I mean geezus just pick any example of poor people getting stomped on left and right.

We’re all fighting over stupid surface level stuff while people are legitimately killing themselves because theres honestly no point in even attempting to have a decent life.

Blackberry's avatar

But to answer the question, no. Apologies won’t do anything. The damage is already done.
Would an apology from a rapist or burglar or murderer make anyone here feel better? Probably not.

Jeruba's avatar

No. Egad. Every historic offender major or petty who wasn’t celibate could have present-day descendants. One of my ancestors might have burnt a witch. Another might have stolen a pig. I don’t owe anybody an apology for them. It’s enough to be responsible for whatever harm I may have done and try to make amends. I can’t take on the sins of my fathers and my fathers’ fathers to the seven-times-seventh generation.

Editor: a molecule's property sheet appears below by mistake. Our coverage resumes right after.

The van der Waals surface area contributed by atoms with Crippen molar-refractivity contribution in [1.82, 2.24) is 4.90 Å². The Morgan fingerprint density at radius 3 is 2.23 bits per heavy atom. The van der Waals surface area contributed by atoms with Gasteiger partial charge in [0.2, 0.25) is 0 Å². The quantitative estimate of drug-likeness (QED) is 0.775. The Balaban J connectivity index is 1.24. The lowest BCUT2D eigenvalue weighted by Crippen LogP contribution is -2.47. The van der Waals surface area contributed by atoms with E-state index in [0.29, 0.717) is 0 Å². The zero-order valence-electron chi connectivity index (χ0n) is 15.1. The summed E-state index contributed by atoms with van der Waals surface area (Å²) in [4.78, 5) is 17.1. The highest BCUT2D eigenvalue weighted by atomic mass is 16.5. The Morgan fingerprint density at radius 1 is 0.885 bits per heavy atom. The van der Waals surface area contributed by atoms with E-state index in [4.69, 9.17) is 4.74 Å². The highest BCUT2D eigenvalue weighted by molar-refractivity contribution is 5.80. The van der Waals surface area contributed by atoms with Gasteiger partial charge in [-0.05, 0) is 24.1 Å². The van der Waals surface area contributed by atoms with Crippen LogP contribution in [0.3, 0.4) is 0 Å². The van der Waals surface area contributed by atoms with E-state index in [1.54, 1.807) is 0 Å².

Indeed I regret than anyone was ever enslaved. I didn’t think it was right when the Egyptians did it to the Hebrews. But let’s get past symbolic self-abasement and try to understand the wrongs that are being done right here and right now, while we have a real present-moment opportunity to do something about them.

Yellowdog's avatar

I think this whole thing has gone too far.

All we have is here and now, and our goal should be to make the world a better place. Not to apologize for what someone else has done, or punish someone we find distasteful or not to our liking.

There is a lot to do to make the world more like Scandinavia and less polarized.

Jeruba's avatar